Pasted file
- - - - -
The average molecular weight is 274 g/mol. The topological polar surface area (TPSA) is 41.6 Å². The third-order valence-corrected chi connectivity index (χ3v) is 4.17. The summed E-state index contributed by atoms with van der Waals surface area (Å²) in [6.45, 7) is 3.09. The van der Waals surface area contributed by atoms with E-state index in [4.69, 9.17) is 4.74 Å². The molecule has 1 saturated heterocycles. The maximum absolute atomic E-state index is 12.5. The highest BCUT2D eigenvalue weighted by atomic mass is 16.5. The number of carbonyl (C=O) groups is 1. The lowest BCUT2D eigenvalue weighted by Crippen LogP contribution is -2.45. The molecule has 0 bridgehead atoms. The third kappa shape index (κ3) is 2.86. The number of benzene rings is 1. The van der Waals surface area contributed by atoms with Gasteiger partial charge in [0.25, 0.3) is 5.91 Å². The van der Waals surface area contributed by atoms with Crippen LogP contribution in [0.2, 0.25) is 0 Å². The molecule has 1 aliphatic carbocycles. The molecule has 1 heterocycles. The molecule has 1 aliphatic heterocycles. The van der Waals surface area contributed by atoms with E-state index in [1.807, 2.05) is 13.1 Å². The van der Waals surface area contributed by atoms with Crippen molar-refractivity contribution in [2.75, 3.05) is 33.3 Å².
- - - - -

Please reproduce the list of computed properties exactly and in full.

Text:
The average molecular weight is 274 g/mol. The topological polar surface area (TPSA) is 41.6 Å². The third-order valence-corrected chi connectivity index (χ3v) is 4.17. The summed E-state index contributed by atoms with van der Waals surface area (Å²) in [6.45, 7) is 3.09. The van der Waals surface area contributed by atoms with E-state index in [4.69, 9.17) is 4.74 Å². The molecule has 1 saturated heterocycles. The maximum absolute atomic E-state index is 12.5. The highest BCUT2D eigenvalue weighted by atomic mass is 16.5. The number of carbonyl (C=O) groups is 1. The lowest BCUT2D eigenvalue weighted by Crippen LogP contribution is -2.45. The molecule has 0 bridgehead atoms. The third kappa shape index (κ3) is 2.86. The number of benzene rings is 1. The van der Waals surface area contributed by atoms with Gasteiger partial charge in [0.25, 0.3) is 5.91 Å². The van der Waals surface area contributed by atoms with Crippen LogP contribution in [0.2, 0.25) is 0 Å². The molecule has 1 aliphatic carbocycles. The molecule has 1 heterocycles. The molecule has 1 aliphatic heterocycles. The van der Waals surface area contributed by atoms with E-state index in [1.807, 2.05) is 13.1 Å². The van der Waals surface area contributed by atoms with Crippen molar-refractivity contribution in [2.75, 3.05) is 33.3 Å².